Costs that make it difficult for EV to make a good value proposition: Maruti

New Delhi, September 1 () Maruti Suzuki India, which plans to launch its first electric vehicle (EV) in the country next year, is finding that the cost of electric vehicles is prohibitive for mass adoption, in addition to charging infrastructure that proves to be a big problem, according to a senior company official.

Having started a nationwide fleet test in September last year, the company also faces a challenge about the acceptance of electric vehicles by customers and adopting a business model.

It will be difficult to make a good value proposition immediately unless the cost drops substantially, said Maruti Suzuki India, Senior Executive Director (Engineering) C V Raman.

I was answering a question about how readiness to launch EV was progressing next year.

There are still tests in progress. We are trying to understand the range, temperature, charging time, he said, however, and added that there were three main problems of cost, charging infrastructure and customer acceptance.

Currently, MSI is testing a fleet of 50 prototypes of electric vehicles based on the WagonR model platform developed by Suzuki Motor Corporation in Japan.

Under current circumstances, a massive segment EV is likely to cost approximately two and a half times more than the same type of vehicle powered by a conventional engine, he added.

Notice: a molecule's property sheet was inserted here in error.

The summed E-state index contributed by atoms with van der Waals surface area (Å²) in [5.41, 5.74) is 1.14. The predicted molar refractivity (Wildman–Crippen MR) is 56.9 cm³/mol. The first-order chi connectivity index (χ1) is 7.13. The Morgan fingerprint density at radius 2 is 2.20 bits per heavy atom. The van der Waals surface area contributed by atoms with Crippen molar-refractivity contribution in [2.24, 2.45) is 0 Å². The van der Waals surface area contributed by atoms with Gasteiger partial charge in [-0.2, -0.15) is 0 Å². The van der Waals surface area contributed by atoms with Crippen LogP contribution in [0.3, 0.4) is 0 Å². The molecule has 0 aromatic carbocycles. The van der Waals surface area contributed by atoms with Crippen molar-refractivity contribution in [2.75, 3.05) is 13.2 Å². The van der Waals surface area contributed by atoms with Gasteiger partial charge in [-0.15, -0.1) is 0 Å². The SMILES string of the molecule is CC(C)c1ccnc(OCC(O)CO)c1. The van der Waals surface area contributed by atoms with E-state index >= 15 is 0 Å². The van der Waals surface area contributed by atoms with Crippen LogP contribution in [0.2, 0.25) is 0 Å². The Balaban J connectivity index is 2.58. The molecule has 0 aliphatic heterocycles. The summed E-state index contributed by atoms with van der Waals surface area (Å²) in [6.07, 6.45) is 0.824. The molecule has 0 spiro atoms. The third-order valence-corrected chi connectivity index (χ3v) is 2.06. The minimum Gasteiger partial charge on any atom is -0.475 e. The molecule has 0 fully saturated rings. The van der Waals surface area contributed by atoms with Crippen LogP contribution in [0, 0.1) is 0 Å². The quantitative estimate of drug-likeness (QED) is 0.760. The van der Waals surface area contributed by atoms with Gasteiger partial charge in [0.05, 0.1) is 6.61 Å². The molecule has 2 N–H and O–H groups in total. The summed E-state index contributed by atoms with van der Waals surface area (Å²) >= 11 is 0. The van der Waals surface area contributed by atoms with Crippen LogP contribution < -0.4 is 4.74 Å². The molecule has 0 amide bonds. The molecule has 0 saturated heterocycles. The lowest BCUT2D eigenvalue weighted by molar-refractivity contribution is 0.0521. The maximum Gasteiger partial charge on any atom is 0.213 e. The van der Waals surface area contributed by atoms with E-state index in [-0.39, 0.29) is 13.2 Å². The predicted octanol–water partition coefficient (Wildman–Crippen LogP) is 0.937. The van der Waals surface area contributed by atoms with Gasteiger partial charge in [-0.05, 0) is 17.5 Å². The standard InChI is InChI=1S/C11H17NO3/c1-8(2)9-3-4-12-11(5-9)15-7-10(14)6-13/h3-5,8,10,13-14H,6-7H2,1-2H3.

On cargo infrastructure issues, Raman said: According to our study, 60 percent of people do not have their own parking. There is no way they can charge. They will not adopt.

Even for fleet operators, Raman said that with current costs, electric vehicles do not offer a viable alternative to a CNG or a diesel vehicle.

When asked if that meant the company would be delayed in plans to launch the EV next year, he responded negatively.

We are still working to (launch it), he said, adding that EV is a technology that should be considered.

Battery chemistry is changing, technology is changing. We have to work and be able to do it. So, from an engineering point of view, we will continue to work on it and we will not stop, but if that translates into a product or is not a different thing, he said.

The company has also reconciled with the fact that no government support will be provided to promote the private use of electric vehicles.

Addressing shareholders last week at the company's AGM, the president of MSI, RC Bhargava, said: The fact that the FAME (II) scheme does not provide any incentive for the private purchase of electric vehicles is a very clear signal that the government does not believe that this segment is going to be important in the coming time. Last year, the president of Suzuki Motor Corporation, Osamu Suzuki, had said that the company had decided to launch EV in India around 2020 in cooperation with Toyota Motor Corporation. RKL MKJ